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Italian Language/Experts

ExpertAverage RatingsExpertise

Il Magu

U.S.
Available
I can answer questions on Italian language, music and home cooking.

Lauren O' Hagan

U.K.
Available
Although not my mother tongue, I have spoken Italian fluently for more than 12 years so I am very confident to answer any questions about the Italian language. I am also competent in Roman Dialect if there are any questions relating to this.

Maria

Italy
Available
Italian is my mother tongue and I'll be glad to answer any questions concerning Italian Language.

Jelena

U.S.
Available
I can answer pretty much any question regarding Italian grammar,orthography,semantics...Italian is not my native language,but I have a bachelor degree in Italian language and literature.

Chris Platamone

U.S.
Available
I can answer all basic to advanced grammar questions. Italian is not my native tongue, but I have an excellent handle on all things grammatical and can help people bridge the gap between English and Italian by teaching Italian grammar from the English-speaker's point of view.

Francesco Marchesani

On Vacation
returns 05/05/2017
I`m interested and have deep knowledge in Italian history, traditions and culture. I can answer your questions on my country`s language and literature, as well as Latin language and literature.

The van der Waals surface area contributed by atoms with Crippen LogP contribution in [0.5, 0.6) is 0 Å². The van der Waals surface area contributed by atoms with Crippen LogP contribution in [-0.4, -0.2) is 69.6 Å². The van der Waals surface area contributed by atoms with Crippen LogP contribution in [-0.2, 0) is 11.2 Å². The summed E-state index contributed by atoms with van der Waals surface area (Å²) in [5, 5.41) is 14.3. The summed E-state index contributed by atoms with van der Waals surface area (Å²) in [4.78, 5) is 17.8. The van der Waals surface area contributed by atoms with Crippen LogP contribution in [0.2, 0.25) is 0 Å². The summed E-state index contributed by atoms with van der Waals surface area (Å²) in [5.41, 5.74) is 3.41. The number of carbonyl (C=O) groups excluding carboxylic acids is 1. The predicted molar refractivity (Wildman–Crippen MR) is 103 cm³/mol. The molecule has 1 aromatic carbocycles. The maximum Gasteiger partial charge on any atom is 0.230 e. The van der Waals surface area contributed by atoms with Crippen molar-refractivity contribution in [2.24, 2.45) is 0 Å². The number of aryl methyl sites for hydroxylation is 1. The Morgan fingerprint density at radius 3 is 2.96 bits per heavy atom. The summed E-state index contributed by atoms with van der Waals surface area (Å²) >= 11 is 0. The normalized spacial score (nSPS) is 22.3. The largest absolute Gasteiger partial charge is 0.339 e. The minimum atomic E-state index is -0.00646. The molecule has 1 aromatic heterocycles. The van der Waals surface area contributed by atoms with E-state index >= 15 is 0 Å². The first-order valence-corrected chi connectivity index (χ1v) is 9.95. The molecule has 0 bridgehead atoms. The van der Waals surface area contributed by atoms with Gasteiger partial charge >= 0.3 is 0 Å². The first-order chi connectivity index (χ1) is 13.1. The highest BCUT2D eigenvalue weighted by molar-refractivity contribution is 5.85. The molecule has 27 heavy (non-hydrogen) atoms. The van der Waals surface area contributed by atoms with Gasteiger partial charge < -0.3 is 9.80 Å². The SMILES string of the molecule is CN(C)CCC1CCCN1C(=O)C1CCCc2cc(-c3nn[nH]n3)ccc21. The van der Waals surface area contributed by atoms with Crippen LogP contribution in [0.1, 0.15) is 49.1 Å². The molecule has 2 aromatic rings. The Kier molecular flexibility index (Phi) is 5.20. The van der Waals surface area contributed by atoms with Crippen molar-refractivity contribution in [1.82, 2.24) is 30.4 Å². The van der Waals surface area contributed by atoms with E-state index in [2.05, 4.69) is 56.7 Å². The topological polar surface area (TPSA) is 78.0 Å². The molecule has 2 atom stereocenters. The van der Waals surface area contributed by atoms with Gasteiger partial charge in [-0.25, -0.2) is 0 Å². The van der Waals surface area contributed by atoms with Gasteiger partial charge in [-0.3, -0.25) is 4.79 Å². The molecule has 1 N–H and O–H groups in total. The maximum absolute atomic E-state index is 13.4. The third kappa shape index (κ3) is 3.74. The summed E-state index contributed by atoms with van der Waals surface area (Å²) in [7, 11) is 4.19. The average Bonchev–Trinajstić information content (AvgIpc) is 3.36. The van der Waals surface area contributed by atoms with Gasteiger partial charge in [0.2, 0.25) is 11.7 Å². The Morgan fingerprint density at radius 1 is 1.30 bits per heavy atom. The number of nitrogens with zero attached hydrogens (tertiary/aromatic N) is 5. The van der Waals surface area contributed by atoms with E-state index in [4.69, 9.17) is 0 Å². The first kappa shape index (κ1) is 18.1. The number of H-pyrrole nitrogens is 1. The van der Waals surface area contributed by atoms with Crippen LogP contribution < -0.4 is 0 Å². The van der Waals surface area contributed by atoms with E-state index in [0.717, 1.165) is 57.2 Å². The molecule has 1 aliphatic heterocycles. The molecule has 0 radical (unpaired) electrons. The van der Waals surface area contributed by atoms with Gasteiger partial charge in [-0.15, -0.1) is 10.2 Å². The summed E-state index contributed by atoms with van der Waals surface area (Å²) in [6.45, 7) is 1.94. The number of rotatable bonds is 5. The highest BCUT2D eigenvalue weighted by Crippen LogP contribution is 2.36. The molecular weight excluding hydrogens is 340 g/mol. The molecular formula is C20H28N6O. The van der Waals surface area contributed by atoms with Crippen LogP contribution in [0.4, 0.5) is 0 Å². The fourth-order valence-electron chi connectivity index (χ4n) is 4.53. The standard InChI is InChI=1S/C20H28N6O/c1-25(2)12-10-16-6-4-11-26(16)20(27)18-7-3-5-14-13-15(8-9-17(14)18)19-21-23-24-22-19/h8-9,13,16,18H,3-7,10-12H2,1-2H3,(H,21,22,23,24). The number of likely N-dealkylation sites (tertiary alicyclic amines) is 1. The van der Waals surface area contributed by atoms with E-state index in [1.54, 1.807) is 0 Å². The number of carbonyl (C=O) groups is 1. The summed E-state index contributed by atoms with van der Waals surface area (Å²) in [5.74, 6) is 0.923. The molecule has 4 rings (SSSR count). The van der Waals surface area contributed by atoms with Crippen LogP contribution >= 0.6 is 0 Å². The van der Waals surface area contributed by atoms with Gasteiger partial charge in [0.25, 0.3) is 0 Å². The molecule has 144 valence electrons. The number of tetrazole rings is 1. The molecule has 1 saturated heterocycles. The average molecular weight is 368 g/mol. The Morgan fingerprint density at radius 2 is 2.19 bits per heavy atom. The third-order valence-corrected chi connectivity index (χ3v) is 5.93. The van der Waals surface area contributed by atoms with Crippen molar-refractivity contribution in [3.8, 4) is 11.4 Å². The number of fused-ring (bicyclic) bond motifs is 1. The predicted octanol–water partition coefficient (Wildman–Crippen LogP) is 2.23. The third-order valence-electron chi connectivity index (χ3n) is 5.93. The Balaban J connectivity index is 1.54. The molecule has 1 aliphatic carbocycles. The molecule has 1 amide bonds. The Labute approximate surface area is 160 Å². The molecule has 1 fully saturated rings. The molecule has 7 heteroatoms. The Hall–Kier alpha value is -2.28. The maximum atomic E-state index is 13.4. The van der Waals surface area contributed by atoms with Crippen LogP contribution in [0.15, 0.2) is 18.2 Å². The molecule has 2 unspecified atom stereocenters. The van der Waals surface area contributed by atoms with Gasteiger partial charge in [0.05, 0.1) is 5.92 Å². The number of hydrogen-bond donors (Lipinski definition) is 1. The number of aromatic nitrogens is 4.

Recent Answers

2017-04-19 Translation:

Dear Rich,    in the sentence “Desidero fare a te e alla tua bella famiglia i miei migliori auguri” you must translate “fare” as “give” and therefore say:”I wish to give you and your family my best wishes”

2017-04-12 follow-up:

Dear Rich,    first of all the Italian expression  “Altri 42 anni!“ used as a toast to your wife literally means  “Another 42 years”, while  “42 anni ancora!” used in the same sense as “Altri 42 anni!“

2017-04-10 use of: “più”:

Dear Rich,    Sorry, but I’m not sure of  the sense of “42 more years”.  So, if “42 more years” as a toast to your wife  means that you would like to live with her for 42 years to come, you should say:”Altri

2017-04-08 "gente" vs "persone":

Dear Rich,    the feminine singular noun “gente” is used to refer to groups of human beings in general as in “C’era una coda di gente in paziente attesa dell’arrivo dell’autobus” (There was a queue of

2017-04-04 Infinitive Clause:

Dear Rich,    according to the Oxford dictionary definition of the English noun “phrase”, it is “a small group of words without a finite verb that together have a particular meaning and that typically

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